Tagdevelopment

The most interesting indie R&D shops

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Indie R&D Shops

 

For future reference, a short list of some of the more interesting independent companies, studios, design and dev shops that are engaged in invention, prototyping or research & development.

Some work mostly in software, some more with hardware or interfaces. Some more conceptual, some more product-oriented, some squarely in between.

  • Hubbub invent and build playful digital products. Berlin/Utrecht.
  • überproduct. Protyping and external R&D, in code or on paper. Berlin.
  • The Incredible Machine. Focus on connected devices/IoT. Rotterdam.
  • Near Future Lab. Thinking, making, design, development and research practice. (Several locations across California & Europe)
  • Relative Wave. Focus on software and visual stuff. San Francisco.
  • BERG London. Just included for historical reasons as they are not taking on client work after transitioning their business to build BERGCloud.
  • MCQN is all about the IoT. They build connected devices, for clients and themselves. Liverpool.
  • HardwareLabs.io turns hardware prototypes into finished products. London.

If you are aware of others that should be part of this list, please let me know.

 

Full disclosure: Many friends on this list. Alper of Hubbub and I share an office at the time of writing this. Hubbub, überproduct, The Incredible Machine and BERG London all have been involved as speakers at conferences of mine.

Yahoo releases Reputation Design Patterns (Yay!)

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Yahoo’s Design Pattern Library is a pretty awesome collection of design patterns – proven solutions for common or well-known problems. The idea is to provide answers to questions people (here: developers) encounter over and over again. Why reinvent the wheel?

Now there’s a whole set of design patterns for a reputation system, as well as some solid basics on online reputation and how it works. (You can find some thoughts about online reputation browsing this blog’s Identity 2.0 category.)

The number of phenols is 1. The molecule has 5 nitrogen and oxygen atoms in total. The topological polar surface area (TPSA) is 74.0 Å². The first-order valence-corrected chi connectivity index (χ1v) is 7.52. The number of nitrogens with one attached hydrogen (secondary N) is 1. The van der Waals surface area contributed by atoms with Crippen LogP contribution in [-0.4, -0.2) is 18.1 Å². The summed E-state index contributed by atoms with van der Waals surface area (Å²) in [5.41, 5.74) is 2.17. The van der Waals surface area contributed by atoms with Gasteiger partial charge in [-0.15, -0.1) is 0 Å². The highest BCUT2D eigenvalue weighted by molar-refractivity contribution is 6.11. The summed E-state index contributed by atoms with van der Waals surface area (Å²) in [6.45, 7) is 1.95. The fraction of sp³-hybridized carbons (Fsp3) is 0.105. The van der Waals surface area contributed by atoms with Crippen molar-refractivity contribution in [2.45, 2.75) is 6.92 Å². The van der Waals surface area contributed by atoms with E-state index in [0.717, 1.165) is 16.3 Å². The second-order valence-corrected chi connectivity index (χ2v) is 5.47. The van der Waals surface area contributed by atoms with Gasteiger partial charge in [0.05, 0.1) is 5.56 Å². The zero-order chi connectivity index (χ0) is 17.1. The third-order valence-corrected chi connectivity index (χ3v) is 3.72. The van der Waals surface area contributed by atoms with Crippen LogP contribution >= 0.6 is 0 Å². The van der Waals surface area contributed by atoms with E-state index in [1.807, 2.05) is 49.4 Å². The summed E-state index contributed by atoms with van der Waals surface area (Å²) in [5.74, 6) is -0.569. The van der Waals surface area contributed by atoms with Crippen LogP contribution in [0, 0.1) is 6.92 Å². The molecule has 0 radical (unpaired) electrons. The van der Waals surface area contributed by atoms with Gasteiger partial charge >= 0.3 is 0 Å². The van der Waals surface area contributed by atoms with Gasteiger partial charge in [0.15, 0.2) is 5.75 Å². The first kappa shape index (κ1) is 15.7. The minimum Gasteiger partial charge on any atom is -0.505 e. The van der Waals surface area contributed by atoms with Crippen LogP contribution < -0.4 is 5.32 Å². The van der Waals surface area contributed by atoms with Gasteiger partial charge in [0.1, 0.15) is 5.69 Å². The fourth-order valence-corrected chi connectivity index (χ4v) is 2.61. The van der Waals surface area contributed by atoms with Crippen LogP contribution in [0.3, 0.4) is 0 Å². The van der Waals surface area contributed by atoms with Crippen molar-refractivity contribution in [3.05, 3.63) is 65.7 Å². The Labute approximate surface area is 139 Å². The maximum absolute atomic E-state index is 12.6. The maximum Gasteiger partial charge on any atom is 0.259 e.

Yahoo Design Patterns for a Reputation System (Image: Screenshot of the collection Yahoo! Reputation Solution Patterns)

Reputation systems are important for online communities of all sizes: In a really small community, reputation might be implicit, but as the community grows, reputation needs to be managed in some way or another. Says the Online Journalism Blog:

In my experience, reputation systems are pretty important in encouraging users to keep coming back to your online community – you could argue, for instance, that the number of friends in Facebook or followers in Twitter is one simple example. Plurk more explicitly uses ‘karma’, as does (in a much better way) Slashdot

Yahoo says, this set of reputation-related design patterns is just one of “several collections of social-design related patterns that we’re working on. (…) They don’t tell you how to lay out a page or where to put an interactive widget. Instead, they address how to design a reputation system for your social software.”

This is excellent news: With something as tricky (and important) as your online reputation, you want some professional advice!

(via Online Journalism Blog, thanks Puja!)